By Paul Magno | September 13, 2018

On Wednesday, this writer reported that Gennady Golovkin’s contract with HBO will expire following Saturday’s pay-per-view contest with Saul “Canelo” Alvarez. The news sort of changed the dialogue a bit as to whether the playing field would be tilted to favor the fighter most likely to stay with the premium cable network.

Well, that dialogue may have changed again.

According to published reports, Alvarez’s contract is also due to end this coming Saturday.

“HBO’s been my family since I started boxing and it has been my family up until today,” Alvarez promoter Oscar De La Hoya told the LA Times. “I’ve always given HBO the first and last opportunity, but this is a business and I must do what’s best for my fighters. I want to do what’s best for Canelo’s career, and right now particularly, boxing is big business on television, with more than 200 fights on a year.

“I’m going to carefully analyze everything and right after the final bell Saturday, I’m moving forward with this decision to explore what’s in Canelo’s best interest.”

Canelo Alvarez on the open market would create a war among network courters with HBO having to compete with networks bolstered with big money like Eddie Hearn’s DAZN streaming service, a suddenly boxing-hungry ESPN, and Premier Boxing Champions, which just extended deals with both Showtime and Fox.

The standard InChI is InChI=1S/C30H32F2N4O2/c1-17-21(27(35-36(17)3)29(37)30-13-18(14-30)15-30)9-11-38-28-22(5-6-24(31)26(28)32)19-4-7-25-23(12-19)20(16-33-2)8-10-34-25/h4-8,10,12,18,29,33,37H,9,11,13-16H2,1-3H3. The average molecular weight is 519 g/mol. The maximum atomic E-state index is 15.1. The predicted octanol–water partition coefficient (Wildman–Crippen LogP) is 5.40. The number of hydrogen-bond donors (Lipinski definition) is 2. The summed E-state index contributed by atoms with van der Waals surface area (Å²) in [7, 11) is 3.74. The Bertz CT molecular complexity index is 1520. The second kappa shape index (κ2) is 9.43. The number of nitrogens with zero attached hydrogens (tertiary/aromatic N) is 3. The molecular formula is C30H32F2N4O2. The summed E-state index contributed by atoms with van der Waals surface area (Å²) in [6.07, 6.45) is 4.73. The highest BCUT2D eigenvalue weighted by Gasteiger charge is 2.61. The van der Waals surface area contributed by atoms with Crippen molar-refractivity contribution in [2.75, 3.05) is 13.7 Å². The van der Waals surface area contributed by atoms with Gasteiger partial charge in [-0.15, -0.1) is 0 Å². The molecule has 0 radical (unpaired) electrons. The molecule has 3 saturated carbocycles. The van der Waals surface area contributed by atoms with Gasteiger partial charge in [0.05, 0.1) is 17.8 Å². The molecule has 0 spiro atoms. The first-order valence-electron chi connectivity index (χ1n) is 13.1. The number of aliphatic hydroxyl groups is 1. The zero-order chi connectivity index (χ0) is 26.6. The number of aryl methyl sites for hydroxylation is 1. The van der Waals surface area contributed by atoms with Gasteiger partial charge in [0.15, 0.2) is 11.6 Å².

Once upon a time it would’ve been a no-brainer to say that HBO was going to re-sign the Mexican star, who is the top draw in the Americas at the moment and could make a case for being no. 1 in the world. But the one-time undisputed network king of high-end boxing is no longer the top dog in the business. Ratings are way down and the overall product is clearly inferior to what used to be the HBO standard norm. There’s plenty of evidence to indicate that the premium cable outfit now has a waning interest in the sport after years of dubious decisions by corporate bossmen decimated the HBO Boxing brand.

The current (non)direction of HBO Boxing is not lost on De La Hoya. 

“It makes me wonder if HBO even wants to be in boxing," De La Hoya offered. “Given the circumstances that boxing is in line at this moment, with ESPN, DAZN and the fact that Fox television has paid millions and Showtime’s doing many things, it’s going to be very interesting for us and Canelo to see what HBO can do to keep him."

The questions posed in the piece on Golovkin’s potentially last HBO fight are still valid and can now be asked regarding Canelo as well. 

Will there be a tilted playing field this Saturday at the T-Mobile Arena in Las Vegas, set to favor the fighter HBO would most like to keep? Could the network not care either way because they feel they’ll likely lose both stars? Could they work to lure both Canelo and Golovkin into re-signing with the promise of a lucrative third fight? 

These are questions above and beyond the actual scope of the fight, but they may be crucial when it comes to understanding what both fighters may be walking into this Saturday night.

Again, answers will be known soon enough.

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